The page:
It doesn’t understates the drama, and it wouldn’t be complete without a convoluted relationship to burden its lead, Daniel (Pedro Tergolina) – the young actors playing him, his best friend (Eduardo Cardoso) and the girl they both crush on (Bianca Menti) don’t let the script come off soapy or overdramatic, but there’s a sense of heightened sensibility and complicated bitterness in each new development in this love triangle. It’s a teenage story, but one that manages to be quite poignant.
The unsaid words of jealousy and fear are a persistent ghost haunting Antes que o Mundo Acabe main trio of younglings – and the way it all comes out in bursts of words and fists when they get drunk and start to feel the pressure is as realistic as it gets when it comes to this generation.
Every character is beautifully designed in Antes que o Mundo Acabe, and they have to be, otherwise their anguish and existential breakdowns wouldn’t feel as earned as they do here. In their search for themselves, finding each other is a difficult process.
12. The Social Network (David Fincher, 2010)
Though it’s admittedly a very small portion of The Social Network, the relationship between Jesse Eisenberg’s Mark Zuckerberg and his girlfriend at the beginning of the movie, Erica (played by Rooney Mara), is the unexpected framework screenwriter Aaron Sorkin smartly uses to bookend the journey of its main character.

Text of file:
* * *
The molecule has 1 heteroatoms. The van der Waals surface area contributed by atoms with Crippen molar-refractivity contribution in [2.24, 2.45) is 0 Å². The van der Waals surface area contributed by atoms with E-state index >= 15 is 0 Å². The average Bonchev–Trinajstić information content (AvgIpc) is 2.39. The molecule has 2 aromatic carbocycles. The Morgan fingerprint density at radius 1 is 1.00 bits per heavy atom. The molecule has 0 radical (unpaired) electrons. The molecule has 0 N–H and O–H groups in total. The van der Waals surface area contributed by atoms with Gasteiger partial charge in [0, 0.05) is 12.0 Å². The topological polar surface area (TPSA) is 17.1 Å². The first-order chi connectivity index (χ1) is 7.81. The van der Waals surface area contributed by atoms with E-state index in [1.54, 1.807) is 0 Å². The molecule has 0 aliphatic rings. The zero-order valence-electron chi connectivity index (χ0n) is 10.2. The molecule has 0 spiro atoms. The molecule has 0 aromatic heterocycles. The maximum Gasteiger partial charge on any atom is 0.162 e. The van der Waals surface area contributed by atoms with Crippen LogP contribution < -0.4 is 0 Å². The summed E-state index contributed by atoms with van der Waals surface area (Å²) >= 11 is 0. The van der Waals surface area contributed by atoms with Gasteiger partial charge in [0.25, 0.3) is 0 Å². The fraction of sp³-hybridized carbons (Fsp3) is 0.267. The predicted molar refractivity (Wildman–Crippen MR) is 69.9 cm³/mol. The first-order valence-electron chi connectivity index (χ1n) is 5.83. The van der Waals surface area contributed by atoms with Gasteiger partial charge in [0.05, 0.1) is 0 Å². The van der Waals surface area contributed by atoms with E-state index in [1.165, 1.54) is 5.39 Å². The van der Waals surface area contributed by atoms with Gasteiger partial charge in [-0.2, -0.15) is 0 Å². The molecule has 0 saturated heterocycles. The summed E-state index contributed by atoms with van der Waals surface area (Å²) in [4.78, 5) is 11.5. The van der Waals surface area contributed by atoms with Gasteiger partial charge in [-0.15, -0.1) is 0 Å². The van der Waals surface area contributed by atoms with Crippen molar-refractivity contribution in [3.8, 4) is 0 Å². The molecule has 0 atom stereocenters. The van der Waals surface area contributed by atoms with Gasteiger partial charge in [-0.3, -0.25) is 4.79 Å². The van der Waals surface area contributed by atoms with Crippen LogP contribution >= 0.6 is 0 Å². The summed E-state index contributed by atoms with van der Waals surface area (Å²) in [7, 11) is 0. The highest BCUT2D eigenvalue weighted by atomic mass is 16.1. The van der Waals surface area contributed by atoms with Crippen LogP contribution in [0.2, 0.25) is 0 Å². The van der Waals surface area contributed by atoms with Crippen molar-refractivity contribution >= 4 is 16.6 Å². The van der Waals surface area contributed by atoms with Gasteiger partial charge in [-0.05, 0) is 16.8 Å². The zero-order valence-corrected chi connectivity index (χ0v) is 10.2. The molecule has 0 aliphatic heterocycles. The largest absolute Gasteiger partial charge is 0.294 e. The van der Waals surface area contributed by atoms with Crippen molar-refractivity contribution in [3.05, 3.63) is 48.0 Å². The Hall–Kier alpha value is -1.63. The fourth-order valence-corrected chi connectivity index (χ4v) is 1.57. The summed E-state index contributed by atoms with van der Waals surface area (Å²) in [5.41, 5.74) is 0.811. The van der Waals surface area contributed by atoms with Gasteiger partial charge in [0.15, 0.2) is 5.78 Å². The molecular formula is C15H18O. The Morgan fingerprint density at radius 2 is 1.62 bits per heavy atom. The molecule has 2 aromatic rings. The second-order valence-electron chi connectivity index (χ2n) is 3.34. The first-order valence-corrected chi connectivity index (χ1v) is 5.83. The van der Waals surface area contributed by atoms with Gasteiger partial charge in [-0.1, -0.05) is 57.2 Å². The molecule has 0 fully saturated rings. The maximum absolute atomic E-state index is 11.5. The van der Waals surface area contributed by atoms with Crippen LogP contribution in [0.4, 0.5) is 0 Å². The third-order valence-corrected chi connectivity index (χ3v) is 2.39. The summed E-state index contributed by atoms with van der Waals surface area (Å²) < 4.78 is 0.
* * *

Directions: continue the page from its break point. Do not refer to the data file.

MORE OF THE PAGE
That’s no coincidence, of course: The Social Network, with all its intricacies and technicalities, its entertaining discourse on the way we think, communicate and build our relationship with others nowadays, is in a way a fable about connecting with people, making room for them and the loyalty they deserve in our life, even though it doesn’t always seem like the best idea.
The thing is Fincher’s most fiercely human movie to date is also his most cynical one, showing and telling us how Mark and the people around him use technology as a medium through which they can pretend to connect with each other, though they never really care for it too much. Mark’s relationship is irreparably broken by the start of the movie, but he stills goes and “friends” his ex on Facebook at some point, as an easy way of reaching out and hinting at a change of heart that may never come.
11. Drama (Matias Lira, 2010)
In Chile’s whirlwind youth tale Drama, the weird journey of a trio of young actors through a muddled and complicated relationship is chronicled with the tiny bit of surrealism and the conflicting emotions and desires this characters would infuse in a movie they were making themselves.
Director Matias Lira’s method is to immerse the spectator in the idealized and dirty versions Mateo (Eusebio Arenas), Ángel (Diego Ruiz) and María (Isidora Urrejola) project of themselves to the world, working through the different goals and longings they bring to this strange little threesome.